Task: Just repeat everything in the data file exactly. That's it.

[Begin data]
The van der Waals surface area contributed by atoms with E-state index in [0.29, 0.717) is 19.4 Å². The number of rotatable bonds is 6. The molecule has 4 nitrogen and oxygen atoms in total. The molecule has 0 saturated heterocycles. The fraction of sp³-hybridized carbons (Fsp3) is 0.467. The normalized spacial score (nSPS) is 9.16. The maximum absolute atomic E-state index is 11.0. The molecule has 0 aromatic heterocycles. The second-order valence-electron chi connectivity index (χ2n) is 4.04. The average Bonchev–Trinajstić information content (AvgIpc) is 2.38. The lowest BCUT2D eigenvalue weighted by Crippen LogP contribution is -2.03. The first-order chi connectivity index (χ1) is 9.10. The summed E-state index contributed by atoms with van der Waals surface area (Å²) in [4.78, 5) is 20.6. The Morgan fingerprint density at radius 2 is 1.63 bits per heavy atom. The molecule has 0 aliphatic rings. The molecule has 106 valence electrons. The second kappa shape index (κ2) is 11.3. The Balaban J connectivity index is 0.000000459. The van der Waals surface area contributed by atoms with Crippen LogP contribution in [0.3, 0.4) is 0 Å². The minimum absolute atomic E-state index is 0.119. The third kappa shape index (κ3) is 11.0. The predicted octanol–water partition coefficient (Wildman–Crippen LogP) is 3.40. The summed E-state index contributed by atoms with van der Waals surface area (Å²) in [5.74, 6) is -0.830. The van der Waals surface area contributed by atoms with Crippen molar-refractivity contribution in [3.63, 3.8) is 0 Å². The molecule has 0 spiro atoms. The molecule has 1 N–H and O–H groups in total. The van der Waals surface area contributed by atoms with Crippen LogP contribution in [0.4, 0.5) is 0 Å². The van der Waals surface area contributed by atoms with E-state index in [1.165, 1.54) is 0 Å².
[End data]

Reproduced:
The van der Waals surface area contributed by atoms with E-state index in [0.29, 0.717) is 19.4 Å². The number of rotatable bonds is 6. The molecule has 4 nitrogen and oxygen atoms in total. The molecule has 0 saturated heterocycles. The fraction of sp³-hybridized carbons (Fsp3) is 0.467. The normalized spacial score (nSPS) is 9.16. The maximum absolute atomic E-state index is 11.0. The molecule has 0 aromatic heterocycles. The second-order valence-electron chi connectivity index (χ2n) is 4.04. The average Bonchev–Trinajstić information content (AvgIpc) is 2.38. The lowest BCUT2D eigenvalue weighted by Crippen LogP contribution is -2.03. The first-order chi connectivity index (χ1) is 9.10. The summed E-state index contributed by atoms with van der Waals surface area (Å²) in [4.78, 5) is 20.6. The Morgan fingerprint density at radius 2 is 1.63 bits per heavy atom. The molecule has 0 aliphatic rings. The molecule has 106 valence electrons. The second kappa shape index (κ2) is 11.3. The Balaban J connectivity index is 0.000000459. The van der Waals surface area contributed by atoms with Crippen LogP contribution in [0.3, 0.4) is 0 Å². The minimum absolute atomic E-state index is 0.119. The third kappa shape index (κ3) is 11.0. The predicted octanol–water partition coefficient (Wildman–Crippen LogP) is 3.40. The summed E-state index contributed by atoms with van der Waals surface area (Å²) in [5.74, 6) is -0.830. The van der Waals surface area contributed by atoms with Crippen molar-refractivity contribution in [3.63, 3.8) is 0 Å². The molecule has 0 spiro atoms. The molecule has 1 N–H and O–H groups in total. The van der Waals surface area contributed by atoms with Crippen LogP contribution in [0.4, 0.5) is 0 Å². The van der Waals surface area contributed by atoms with E-state index in [1.165, 1.54) is 0 Å².